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2 Miso

How it’s made: Miso is a traditional Japanese condiment produced by grinding soybeans (and sometimes grains like barley) into a paste, adding salt and koji (a starter enzyme that breaks down proteins), and then allowing it to ferment over a number of weeks. It’s usually dissolved in water to create a flavorful broth.

Nutrition perk: Similar to other fermented products such as yogurt and sauerkraut, miso contains beneficial bacteria called probiotics. Once consumed, the bacteria in miso can take up residence in our digestive tract. A growing pile of research suggests this may positively affect digestive health, immune function, and blood lipid levels.

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Need to know: Some brands of miso are heat-treated, which will lay waste to beneficial bacteria. To guarantee your fermented paste is still home to the good-for-you bugs, look for the words “unpasteurized” or “raw” on labels. It’s also important not to boil miso, as the high heat can kill off the probiotics.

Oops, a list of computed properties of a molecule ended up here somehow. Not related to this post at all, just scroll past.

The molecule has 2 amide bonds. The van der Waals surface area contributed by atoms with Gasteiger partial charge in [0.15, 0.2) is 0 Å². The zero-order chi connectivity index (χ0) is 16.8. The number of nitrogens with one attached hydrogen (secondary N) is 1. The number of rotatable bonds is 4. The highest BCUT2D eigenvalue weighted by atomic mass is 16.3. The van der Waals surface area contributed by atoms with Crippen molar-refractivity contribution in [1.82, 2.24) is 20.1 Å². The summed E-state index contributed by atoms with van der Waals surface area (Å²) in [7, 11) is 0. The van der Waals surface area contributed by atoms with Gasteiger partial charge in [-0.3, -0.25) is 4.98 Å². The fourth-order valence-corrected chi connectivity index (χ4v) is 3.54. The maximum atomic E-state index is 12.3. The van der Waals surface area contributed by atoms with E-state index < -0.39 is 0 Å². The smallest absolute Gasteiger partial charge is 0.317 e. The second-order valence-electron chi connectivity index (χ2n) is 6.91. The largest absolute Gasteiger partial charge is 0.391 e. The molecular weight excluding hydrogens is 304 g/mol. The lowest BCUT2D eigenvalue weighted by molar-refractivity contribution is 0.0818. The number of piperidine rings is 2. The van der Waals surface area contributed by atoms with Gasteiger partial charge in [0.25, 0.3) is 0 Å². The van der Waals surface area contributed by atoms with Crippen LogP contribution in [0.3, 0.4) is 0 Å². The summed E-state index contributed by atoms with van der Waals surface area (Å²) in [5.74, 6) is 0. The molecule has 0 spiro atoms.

How to use it: Perhaps the easiest way to incorporate miso into you daily diet is via salad dressings. Simply whisk it with some olive oil and vinegar to help breathe new life into a boring bowl of greens. If you’re looking for a milder flavor, stick will mellow-tasting yellow miso, rather than robust red miso.

A touch of miso can also crank up the umami flavor in mashed potatoes, roasted vegetables, dipping sauces, and meat marinades. It works well as a killer glaze for fish like salmon or sablefish.

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